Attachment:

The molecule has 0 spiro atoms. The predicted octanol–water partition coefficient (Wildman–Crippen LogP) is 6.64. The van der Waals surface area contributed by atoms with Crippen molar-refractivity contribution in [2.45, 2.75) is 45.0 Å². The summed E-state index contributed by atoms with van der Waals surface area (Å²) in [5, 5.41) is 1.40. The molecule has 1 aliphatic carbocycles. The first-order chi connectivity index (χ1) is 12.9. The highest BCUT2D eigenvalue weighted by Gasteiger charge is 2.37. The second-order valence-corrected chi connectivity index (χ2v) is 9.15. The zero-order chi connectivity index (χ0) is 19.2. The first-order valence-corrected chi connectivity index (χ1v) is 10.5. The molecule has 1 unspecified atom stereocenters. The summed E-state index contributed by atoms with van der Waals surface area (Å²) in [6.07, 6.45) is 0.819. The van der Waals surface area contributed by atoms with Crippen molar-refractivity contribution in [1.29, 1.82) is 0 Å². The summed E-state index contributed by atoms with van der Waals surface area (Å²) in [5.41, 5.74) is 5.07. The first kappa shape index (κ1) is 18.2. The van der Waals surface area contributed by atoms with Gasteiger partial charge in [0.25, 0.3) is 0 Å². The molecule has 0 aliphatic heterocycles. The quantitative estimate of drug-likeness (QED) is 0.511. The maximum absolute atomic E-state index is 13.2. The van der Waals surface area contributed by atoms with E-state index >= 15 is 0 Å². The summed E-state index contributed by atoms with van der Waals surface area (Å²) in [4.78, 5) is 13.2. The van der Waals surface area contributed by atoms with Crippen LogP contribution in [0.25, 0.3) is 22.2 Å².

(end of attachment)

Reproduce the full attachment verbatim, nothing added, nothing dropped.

The molecule has 0 spiro atoms. The predicted octanol–water partition coefficient (Wildman–Crippen LogP) is 6.64. The van der Waals surface area contributed by atoms with Crippen molar-refractivity contribution in [2.45, 2.75) is 45.0 Å². The summed E-state index contributed by atoms with van der Waals surface area (Å²) in [5, 5.41) is 1.40. The molecule has 1 aliphatic carbocycles. The first-order chi connectivity index (χ1) is 12.9. The highest BCUT2D eigenvalue weighted by Gasteiger charge is 2.37. The second-order valence-corrected chi connectivity index (χ2v) is 9.15. The zero-order chi connectivity index (χ0) is 19.2. The first-order valence-corrected chi connectivity index (χ1v) is 10.5. The molecule has 1 unspecified atom stereocenters. The summed E-state index contributed by atoms with van der Waals surface area (Å²) in [6.07, 6.45) is 0.819. The van der Waals surface area contributed by atoms with Crippen molar-refractivity contribution in [1.29, 1.82) is 0 Å². The summed E-state index contributed by atoms with van der Waals surface area (Å²) in [5.41, 5.74) is 5.07. The first kappa shape index (κ1) is 18.2. The van der Waals surface area contributed by atoms with Gasteiger partial charge in [0.25, 0.3) is 0 Å². The molecule has 0 aliphatic heterocycles. The quantitative estimate of drug-likeness (QED) is 0.511. The maximum absolute atomic E-state index is 13.2. The van der Waals surface area contributed by atoms with E-state index >= 15 is 0 Å². The summed E-state index contributed by atoms with van der Waals surface area (Å²) in [4.78, 5) is 13.2. The van der Waals surface area contributed by atoms with Crippen LogP contribution in [0.25, 0.3) is 22.2 Å².